Cop (album)

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Swans - Cop.jpg
Studio album by Swans
Released 1984
Recorded Feb–May 1984
Studio Vanguard Studios in New York City and Platinum in Zürich, Switzerland
Length 40:48
Label K.422
Swans chronology
Young God

Cop is the second studio album by American experimental rock band Swans. It was released in 1984, through record label K.422.

Background and composition[edit]

On Cop, Swans took the style of their previous LP, 1983's Filth, and intensified it, utilizing slower tempos, more tape loops, and even more abrasive musical textures.[2] The lyrics are again concerned with ambiguous themes like physical, often sexual domination and occasionally submission. Some publications recognize Cop as Swans' darkest, most brutal release.[3] According to Jarboe, who first met the band shortly after this album was recorded, the photograph on the cover is the profile of a morbidly obese woman.[citation needed]


In 1984, Cop was released through K.422 as Swans' second album.[4] Initially, the album was only available as an LP. Throughout the band's history, though, Cop has been reissued within a number of different compilations. It was remastered by Michael Gira in 1992 for release on CD along with the Young God EP (1984) appended as bonus tracks. The 1999 double disc reissue Cop/Young God / Greed/Holy Money combines Cop and Young God with the compilation Greed/Holy Money (itself compiled from the albums Greed (1986) and Holy Money (1986)). The packaging for all issues states that the recording is "designed to be played at maximum volume".[4]

Critical reception[edit]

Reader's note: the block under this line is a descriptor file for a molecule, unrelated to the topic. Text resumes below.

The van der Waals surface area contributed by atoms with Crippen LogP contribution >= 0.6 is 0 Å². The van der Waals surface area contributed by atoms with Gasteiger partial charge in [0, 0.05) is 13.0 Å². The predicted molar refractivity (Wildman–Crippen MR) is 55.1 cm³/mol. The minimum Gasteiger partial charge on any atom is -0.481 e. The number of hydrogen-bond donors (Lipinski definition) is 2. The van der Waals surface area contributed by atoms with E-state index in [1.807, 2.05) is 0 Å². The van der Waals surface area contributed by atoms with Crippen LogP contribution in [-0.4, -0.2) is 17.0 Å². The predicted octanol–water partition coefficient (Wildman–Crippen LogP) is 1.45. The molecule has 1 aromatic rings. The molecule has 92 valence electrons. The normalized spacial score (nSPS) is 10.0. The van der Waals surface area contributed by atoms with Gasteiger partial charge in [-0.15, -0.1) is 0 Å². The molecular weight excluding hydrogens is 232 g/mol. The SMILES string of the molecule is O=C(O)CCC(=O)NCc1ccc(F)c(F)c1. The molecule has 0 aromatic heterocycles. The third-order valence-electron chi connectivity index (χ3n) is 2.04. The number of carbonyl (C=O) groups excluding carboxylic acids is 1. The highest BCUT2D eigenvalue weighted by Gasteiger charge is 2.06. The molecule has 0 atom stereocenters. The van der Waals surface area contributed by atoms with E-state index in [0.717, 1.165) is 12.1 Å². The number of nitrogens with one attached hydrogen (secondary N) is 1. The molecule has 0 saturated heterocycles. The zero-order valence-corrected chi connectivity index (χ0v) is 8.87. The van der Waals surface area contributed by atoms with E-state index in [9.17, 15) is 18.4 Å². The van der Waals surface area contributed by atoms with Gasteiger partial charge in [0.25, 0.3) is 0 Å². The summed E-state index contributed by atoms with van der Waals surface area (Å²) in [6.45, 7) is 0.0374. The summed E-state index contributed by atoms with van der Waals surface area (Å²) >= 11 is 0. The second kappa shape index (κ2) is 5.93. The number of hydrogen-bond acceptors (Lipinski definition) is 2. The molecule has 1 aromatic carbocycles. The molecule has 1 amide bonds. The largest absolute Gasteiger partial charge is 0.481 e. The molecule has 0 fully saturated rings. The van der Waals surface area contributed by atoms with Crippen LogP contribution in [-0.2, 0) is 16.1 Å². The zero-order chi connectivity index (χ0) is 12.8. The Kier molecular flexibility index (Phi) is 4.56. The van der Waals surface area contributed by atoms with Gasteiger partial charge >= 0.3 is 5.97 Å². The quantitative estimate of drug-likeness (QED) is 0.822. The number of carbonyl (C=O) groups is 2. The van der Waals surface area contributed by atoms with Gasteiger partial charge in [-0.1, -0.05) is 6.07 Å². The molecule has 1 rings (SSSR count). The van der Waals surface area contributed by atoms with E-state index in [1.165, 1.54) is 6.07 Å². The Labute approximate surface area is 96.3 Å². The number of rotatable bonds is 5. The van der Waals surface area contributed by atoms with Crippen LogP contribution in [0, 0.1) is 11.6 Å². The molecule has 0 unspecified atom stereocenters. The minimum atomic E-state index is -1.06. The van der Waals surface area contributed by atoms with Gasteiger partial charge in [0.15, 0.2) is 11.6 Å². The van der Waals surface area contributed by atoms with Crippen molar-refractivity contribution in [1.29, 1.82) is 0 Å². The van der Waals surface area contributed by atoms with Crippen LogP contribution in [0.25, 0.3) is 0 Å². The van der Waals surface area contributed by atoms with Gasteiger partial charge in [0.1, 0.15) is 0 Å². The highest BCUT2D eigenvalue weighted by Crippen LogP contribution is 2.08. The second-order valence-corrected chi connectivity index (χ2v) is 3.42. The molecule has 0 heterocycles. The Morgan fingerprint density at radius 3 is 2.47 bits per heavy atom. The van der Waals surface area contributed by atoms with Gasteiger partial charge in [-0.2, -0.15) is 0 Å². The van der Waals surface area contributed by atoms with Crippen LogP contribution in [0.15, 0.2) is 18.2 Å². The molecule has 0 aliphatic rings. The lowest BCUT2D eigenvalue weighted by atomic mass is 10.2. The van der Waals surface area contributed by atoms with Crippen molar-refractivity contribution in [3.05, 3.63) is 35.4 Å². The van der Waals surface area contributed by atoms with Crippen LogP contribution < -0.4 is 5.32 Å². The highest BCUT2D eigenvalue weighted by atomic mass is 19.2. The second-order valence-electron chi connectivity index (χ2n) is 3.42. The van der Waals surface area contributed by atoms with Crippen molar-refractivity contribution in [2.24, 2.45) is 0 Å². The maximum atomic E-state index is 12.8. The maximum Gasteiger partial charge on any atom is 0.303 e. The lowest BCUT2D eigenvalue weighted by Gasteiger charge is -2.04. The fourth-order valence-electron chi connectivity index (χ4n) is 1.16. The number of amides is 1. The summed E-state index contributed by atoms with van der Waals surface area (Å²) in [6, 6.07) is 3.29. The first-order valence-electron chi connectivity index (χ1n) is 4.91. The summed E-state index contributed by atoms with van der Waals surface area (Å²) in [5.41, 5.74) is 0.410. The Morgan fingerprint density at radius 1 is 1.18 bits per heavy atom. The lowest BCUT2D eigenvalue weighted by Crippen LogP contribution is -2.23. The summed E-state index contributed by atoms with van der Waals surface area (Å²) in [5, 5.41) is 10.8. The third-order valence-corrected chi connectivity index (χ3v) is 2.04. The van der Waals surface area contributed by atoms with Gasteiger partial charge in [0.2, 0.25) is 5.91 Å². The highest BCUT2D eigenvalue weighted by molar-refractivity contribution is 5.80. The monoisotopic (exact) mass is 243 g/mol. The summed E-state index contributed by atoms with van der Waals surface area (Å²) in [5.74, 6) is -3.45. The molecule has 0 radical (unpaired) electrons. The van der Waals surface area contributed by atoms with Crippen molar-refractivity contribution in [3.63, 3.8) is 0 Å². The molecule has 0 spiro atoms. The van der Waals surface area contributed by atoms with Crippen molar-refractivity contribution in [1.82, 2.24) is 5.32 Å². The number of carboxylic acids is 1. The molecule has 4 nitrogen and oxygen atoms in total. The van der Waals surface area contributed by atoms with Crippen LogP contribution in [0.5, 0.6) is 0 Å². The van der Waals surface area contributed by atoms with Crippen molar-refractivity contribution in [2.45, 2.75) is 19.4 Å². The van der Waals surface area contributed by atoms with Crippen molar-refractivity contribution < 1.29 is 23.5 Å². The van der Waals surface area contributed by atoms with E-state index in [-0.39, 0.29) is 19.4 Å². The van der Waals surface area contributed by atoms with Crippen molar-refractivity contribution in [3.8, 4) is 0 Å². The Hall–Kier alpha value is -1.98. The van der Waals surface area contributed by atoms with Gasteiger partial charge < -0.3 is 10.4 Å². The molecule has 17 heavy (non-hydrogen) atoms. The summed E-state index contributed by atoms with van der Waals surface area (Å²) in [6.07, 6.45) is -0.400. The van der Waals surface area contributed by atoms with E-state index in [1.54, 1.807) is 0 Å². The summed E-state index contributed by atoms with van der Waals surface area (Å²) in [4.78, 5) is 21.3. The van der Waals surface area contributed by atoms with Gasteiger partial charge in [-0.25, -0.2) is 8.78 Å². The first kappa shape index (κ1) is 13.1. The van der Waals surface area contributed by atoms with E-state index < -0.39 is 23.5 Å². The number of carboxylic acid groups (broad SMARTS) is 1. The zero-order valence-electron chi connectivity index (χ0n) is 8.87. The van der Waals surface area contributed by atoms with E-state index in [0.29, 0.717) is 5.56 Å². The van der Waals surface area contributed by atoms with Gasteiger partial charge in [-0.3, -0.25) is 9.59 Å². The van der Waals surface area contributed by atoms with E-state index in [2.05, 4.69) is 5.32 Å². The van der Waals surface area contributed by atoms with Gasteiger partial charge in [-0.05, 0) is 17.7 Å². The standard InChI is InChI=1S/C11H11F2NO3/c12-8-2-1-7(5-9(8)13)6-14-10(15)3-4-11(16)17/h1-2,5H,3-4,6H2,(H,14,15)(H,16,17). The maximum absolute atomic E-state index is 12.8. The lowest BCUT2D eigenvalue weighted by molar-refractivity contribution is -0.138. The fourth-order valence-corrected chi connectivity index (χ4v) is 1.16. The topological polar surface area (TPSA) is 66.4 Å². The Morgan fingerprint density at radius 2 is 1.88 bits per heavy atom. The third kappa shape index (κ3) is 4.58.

Professional ratings
Review scores
AllMusic4/5 stars[2]
The Quietusfavourable[5]

AllMusic critic Ned Raggett wrote of the album, "Ugly, compelling and overpowering, Cop remains the pinnacle of Swans' brutal early days", calling it "quite possibly one of the darkest recordings ever done."[2] Later writing for The Quietus, Raggett went on to continue praising Cop, recognizing it as the source of other bands like Godflesh and The Young Gods.[5] Aaron Lariviere of Stereogum added Neurosis to the list of bands that Cop helped influence.[3] Miranda Yardley of Terrorizer wrote, "Michael Gira and co. make music that generates its own gravity well, never more so than here."[6] Jonathan Gold of the Los Angeles Times listed Cop as one of the ten most essential industrial albums.[1]


Year Publication Country Accolade Rank
2011 Terrorizer United Kingdom "The Heaviest Albums Ever" 4 [6]
"*" denotes an unordered list.

Track listing[edit]

All lyrics written by Michael Gira; all music composed by Swans.

Side A
1."Half Life"4:18
3."Why Hide"5:50
4."Clay Man"5:05
Side B
1."Your Property"4:48



Additional personnel

  • Lee Ranaldo – sleeve back cover photography
  • Jonathan Thayer – engineering
  • JG Thirlwell – engineering
  • Mark Berry – engineering
  • Harry Lombardy – engineering
  • Voco – engineering


Chart (1984) Peak
UK Indie Chart[7] 12


  1. ^ a b Gold, Jonathan (19 April 1992). "10 Essential Industrial Albums". Los Angeles Times: 183.
  2. ^ a b c Raggett, Ned. "Cop – Swans : Songs, Reviews, Credits, Awards : AllMusic". AllMusic. Retrieved 21 February 2013.
  3. ^ a b Lariviere, Aaron. "Swans Albums from Worst to Best". Stereogum. Retrieved January 27, 2018.
  4. ^ a b "Cop Discogs entry (includes liner notes)". Discogs. Retrieved January 27, 2018.
  5. ^ a b Raggett, Ned. "An Open Wound: Swans' Cop Revisited". The Quietus. Retrieved January 27, 2018.
  6. ^ a b Yardley, Miranda. "The Heaviest Albums Ever: The albums Kerrang! forgot". Terrorizer. Retrieved January 27, 2018.
  7. ^ Lazell, Barry (1997). Indie Hits 1980-1989. Cherry Red Books. Archived from the original on June 6, 2011. Retrieved September 5, 2014.